• Area effects on mortality or fertility– Repeated birth intervals (for fertility) for individuals

nested within areas

Area effects on mortality: alternative approaches

• As in employment example, set up person-period file with multiple records per person, e.g. Kravdal (2006)

• Define a single binary response for each person and include number of years of exposure as offset in a Poisson regression, e.g. Tarkiainen et al. (2009). Could also treat as binomial response (as for grouped time intervals).

• If few, categorical covariates apply Poisson regression to aggregate data (1 record for each combination of t and covariate values)

Area effects on mortality: Multilevel Poisson modelling of aggregate data (1)

• Suppose we want to estimate effect of age, sex and area characteristics on individual mortality risk

• Suppose we group age into four 5-year age categories. Then for each area define 8 cells, one for each age-sex combination

• For area j denote by yij the observed number of deaths for age-sex cell i

• Denote the total population at risk of mortality in cell i of area j by nij, or might use expected number of deaths Eij

Area effects on mortality: Multilevel Poisson modelling of aggregate data (2)

• Analyse (yij, nij) using 2-level Poisson model

• Define age and sex dummies characterising cells and include these and area-level variables as predictors

• Application to cancer mortality: Langford and Day (2001)- No. deaths for small areas (i) within regions (j) within EC nations

(k). Covariates at regional level

• Application to teenage conception: Diamond et al. (2002)– No. conceptions for age-year cell (i) within electoral wards (j).

Deprivation indicators at ward level

Software

• Recurrent events and multiple states. Any software for multilevel binary responses

• Binomial models for grouped intervals. GLLAMM, MLwiN, WinBUGS

• Simultaneous equations models for correlated processes. aML, GLLAMM, MLwiN, Sabre, WinBUGS. aML is the most general (mixed response types at different levels)

Browne, W. J., Steele, F., Golalizadeh, M. & Green, M. (2009). The use of simple reparameterisations in MCMC estimation of multilevel models with applications to discrete-time survival models. JRSS A, 172, 579-598.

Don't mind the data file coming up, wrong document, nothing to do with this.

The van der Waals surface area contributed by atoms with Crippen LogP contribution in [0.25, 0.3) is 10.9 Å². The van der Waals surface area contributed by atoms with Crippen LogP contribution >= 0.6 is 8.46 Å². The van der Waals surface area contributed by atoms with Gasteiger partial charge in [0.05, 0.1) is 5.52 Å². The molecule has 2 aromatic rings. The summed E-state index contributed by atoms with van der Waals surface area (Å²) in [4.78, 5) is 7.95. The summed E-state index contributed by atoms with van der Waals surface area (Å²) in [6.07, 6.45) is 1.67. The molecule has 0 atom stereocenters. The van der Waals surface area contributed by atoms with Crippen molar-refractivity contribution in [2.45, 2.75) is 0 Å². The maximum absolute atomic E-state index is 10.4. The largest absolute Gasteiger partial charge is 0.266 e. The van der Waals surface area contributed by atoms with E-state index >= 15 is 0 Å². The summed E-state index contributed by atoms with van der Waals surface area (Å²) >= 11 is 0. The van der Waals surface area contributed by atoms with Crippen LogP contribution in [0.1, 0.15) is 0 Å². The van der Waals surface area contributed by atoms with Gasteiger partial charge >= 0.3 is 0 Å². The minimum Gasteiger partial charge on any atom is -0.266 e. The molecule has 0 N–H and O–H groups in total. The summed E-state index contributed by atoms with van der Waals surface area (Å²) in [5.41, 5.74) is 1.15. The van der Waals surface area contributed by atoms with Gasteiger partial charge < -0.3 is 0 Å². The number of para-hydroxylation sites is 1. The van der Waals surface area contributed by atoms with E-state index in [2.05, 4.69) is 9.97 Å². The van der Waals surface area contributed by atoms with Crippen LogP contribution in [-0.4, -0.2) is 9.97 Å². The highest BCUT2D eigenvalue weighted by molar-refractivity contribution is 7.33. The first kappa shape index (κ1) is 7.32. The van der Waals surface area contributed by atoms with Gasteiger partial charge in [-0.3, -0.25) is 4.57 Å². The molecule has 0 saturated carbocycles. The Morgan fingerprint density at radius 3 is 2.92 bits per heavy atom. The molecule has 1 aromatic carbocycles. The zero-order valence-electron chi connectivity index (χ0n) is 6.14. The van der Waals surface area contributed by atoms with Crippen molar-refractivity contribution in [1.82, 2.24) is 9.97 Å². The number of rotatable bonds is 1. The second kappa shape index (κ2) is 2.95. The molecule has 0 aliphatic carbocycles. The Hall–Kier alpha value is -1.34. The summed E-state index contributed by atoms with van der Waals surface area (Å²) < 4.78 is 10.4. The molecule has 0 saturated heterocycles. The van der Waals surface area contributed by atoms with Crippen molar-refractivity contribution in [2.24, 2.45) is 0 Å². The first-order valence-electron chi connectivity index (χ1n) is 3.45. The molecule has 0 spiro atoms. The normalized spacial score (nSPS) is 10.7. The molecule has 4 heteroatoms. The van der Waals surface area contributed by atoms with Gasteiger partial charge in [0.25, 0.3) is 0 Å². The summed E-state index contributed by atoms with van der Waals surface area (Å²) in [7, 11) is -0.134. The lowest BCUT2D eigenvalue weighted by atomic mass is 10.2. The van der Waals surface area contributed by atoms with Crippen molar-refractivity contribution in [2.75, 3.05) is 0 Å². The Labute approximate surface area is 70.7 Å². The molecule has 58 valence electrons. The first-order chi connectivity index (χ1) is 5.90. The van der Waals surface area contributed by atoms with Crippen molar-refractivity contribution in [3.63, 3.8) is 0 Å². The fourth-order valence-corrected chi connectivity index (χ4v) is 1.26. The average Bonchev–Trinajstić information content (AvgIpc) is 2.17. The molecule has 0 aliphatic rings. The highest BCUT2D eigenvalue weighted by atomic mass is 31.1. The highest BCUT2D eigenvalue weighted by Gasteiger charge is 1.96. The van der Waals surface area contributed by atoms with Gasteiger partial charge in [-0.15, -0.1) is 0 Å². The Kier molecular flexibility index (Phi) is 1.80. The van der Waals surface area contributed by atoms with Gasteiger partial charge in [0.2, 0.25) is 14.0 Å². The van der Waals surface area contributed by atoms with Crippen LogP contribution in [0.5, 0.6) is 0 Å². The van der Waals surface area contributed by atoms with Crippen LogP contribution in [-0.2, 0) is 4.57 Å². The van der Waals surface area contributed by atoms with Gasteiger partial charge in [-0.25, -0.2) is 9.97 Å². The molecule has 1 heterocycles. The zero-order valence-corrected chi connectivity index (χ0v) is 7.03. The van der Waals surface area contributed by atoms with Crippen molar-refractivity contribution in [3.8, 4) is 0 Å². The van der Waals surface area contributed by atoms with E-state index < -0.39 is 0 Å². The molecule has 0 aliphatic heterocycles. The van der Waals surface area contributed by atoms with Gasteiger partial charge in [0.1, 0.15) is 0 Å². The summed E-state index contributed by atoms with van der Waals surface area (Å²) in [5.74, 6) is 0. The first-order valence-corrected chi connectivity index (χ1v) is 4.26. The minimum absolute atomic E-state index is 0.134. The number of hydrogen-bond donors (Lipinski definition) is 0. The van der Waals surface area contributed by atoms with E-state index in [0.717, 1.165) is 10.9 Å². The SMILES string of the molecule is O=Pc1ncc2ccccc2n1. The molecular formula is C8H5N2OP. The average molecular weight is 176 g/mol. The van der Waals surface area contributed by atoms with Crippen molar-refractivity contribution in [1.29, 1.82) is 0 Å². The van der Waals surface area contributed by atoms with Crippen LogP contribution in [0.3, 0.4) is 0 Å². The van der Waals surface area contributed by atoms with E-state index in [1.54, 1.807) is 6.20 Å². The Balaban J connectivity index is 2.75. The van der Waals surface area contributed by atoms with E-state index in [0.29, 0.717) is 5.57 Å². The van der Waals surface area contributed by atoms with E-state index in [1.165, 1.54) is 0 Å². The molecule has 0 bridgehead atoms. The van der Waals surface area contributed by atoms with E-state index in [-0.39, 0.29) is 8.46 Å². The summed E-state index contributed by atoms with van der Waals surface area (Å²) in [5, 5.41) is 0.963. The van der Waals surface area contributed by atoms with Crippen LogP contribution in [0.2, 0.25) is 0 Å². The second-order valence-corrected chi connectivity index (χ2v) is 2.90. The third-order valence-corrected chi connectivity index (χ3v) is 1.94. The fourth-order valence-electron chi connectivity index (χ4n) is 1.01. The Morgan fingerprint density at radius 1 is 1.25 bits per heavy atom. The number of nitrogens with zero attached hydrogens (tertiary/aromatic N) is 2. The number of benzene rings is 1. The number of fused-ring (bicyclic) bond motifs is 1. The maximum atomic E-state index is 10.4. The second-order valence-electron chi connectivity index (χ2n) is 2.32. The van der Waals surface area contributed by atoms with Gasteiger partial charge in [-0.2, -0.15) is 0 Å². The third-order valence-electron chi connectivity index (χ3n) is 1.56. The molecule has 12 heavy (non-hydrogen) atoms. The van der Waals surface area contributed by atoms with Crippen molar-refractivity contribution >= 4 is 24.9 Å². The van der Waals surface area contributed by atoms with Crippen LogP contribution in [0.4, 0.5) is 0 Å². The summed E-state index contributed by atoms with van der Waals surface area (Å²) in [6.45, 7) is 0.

Diamond, I., Clements, S., Stone, N. and Ingham, R. (2002) Spatial variation in teenage conceptions in south and west England. Journal of the Royal Statistical Society, Series A, 162: 273-289.

Goldstein, H., Pan, H. and Bynner, J. (2004) “A flexible procedure for analysing longitudinal event histories using a multilevel model.” Understanding Statistics, 3: 85-99.

Kravdal, Ø (2006) Does place matter for cancer survival in Norway? A multilevel analysis of the importance of hospital affiliation and municipality socio-economic resources. Health and Place, 12: 527-537.

Langford, I. H. and Day, R.J. (2001) Poisson Regression. In A.H. Leyland and H. Goldstein (ed) Multilevel Modelling of Health Statistics. London: Wiley. Chapter 4.

References

References

Steele, F., Goldstein, H. and Browne, W. (2004) “A general multistate competing risks model for event history data, with an application to a study of contraceptive use dynamics.” Statistical Modelling, 4: 145-159.

Steele, F. (2011) Multilevel discrete-time event history models with applications to the analysis of recurrent employment transitions (with discussion). Australian and New Zealand Journal of Statistics (to appear).

Tarkiainen, L., Martikainen, P., Laaksonen, M. and Leyland, A.H. (2009) Comparing the effects of neighbourhood characteristics on all-cause mortality using two hierarchical areal units in the capital region of Helsinki. Health and Place, 16: 409-412.

See also downloadable materials:http://www.cmm.bris.ac.uk/MLwiN/tech-support/workshops/materials/models.shtmlhttp://www.cmm.bris.ac.uk/MLwiN/tech-support/workshops/materials/eha.shtml